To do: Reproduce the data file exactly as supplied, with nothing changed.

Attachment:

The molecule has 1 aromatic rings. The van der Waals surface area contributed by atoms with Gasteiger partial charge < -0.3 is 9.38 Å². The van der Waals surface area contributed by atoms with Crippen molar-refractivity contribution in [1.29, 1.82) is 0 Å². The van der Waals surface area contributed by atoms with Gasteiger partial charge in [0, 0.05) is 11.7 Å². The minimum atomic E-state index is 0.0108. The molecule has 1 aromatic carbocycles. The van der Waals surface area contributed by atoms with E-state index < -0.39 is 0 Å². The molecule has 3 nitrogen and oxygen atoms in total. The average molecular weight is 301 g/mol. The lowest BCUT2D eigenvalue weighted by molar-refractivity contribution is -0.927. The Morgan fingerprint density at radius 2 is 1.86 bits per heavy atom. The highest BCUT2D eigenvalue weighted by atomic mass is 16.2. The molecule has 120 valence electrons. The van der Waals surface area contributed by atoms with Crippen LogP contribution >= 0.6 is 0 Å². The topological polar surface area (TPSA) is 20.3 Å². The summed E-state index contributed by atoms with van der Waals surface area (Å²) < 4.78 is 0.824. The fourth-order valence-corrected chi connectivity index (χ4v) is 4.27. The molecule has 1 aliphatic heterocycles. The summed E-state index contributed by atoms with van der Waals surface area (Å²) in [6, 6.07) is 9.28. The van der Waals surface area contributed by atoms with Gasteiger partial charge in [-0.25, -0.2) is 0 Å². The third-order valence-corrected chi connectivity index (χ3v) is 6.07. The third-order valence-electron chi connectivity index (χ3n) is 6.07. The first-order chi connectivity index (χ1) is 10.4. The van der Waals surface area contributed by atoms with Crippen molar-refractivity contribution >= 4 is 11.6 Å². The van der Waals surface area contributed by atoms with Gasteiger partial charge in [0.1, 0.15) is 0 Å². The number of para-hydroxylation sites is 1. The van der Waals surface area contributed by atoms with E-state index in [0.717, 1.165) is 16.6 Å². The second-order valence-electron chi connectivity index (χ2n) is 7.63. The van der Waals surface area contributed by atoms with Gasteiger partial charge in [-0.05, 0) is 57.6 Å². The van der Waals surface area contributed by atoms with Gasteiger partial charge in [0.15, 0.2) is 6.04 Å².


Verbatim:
The molecule has 1 aromatic rings. The van der Waals surface area contributed by atoms with Gasteiger partial charge < -0.3 is 9.38 Å². The van der Waals surface area contributed by atoms with Crippen molar-refractivity contribution in [1.29, 1.82) is 0 Å². The van der Waals surface area contributed by atoms with Gasteiger partial charge in [0, 0.05) is 11.7 Å². The minimum atomic E-state index is 0.0108. The molecule has 1 aromatic carbocycles. The van der Waals surface area contributed by atoms with E-state index < -0.39 is 0 Å². The molecule has 3 nitrogen and oxygen atoms in total. The average molecular weight is 301 g/mol. The lowest BCUT2D eigenvalue weighted by molar-refractivity contribution is -0.927. The Morgan fingerprint density at radius 2 is 1.86 bits per heavy atom. The highest BCUT2D eigenvalue weighted by atomic mass is 16.2. The molecule has 120 valence electrons. The van der Waals surface area contributed by atoms with Crippen LogP contribution >= 0.6 is 0 Å². The topological polar surface area (TPSA) is 20.3 Å². The summed E-state index contributed by atoms with van der Waals surface area (Å²) < 4.78 is 0.824. The fourth-order valence-corrected chi connectivity index (χ4v) is 4.27. The molecule has 1 aliphatic heterocycles. The summed E-state index contributed by atoms with van der Waals surface area (Å²) in [6, 6.07) is 9.28. The van der Waals surface area contributed by atoms with Gasteiger partial charge in [-0.25, -0.2) is 0 Å². The third-order valence-corrected chi connectivity index (χ3v) is 6.07. The third-order valence-electron chi connectivity index (χ3n) is 6.07. The first-order chi connectivity index (χ1) is 10.4. The van der Waals surface area contributed by atoms with Crippen molar-refractivity contribution >= 4 is 11.6 Å². The van der Waals surface area contributed by atoms with Gasteiger partial charge in [0.1, 0.15) is 0 Å². The number of para-hydroxylation sites is 1. The van der Waals surface area contributed by atoms with E-state index in [0.717, 1.165) is 16.6 Å². The second-order valence-electron chi connectivity index (χ2n) is 7.63. The van der Waals surface area contributed by atoms with Gasteiger partial charge in [-0.05, 0) is 57.6 Å². The van der Waals surface area contributed by atoms with Gasteiger partial charge in [0.15, 0.2) is 6.04 Å².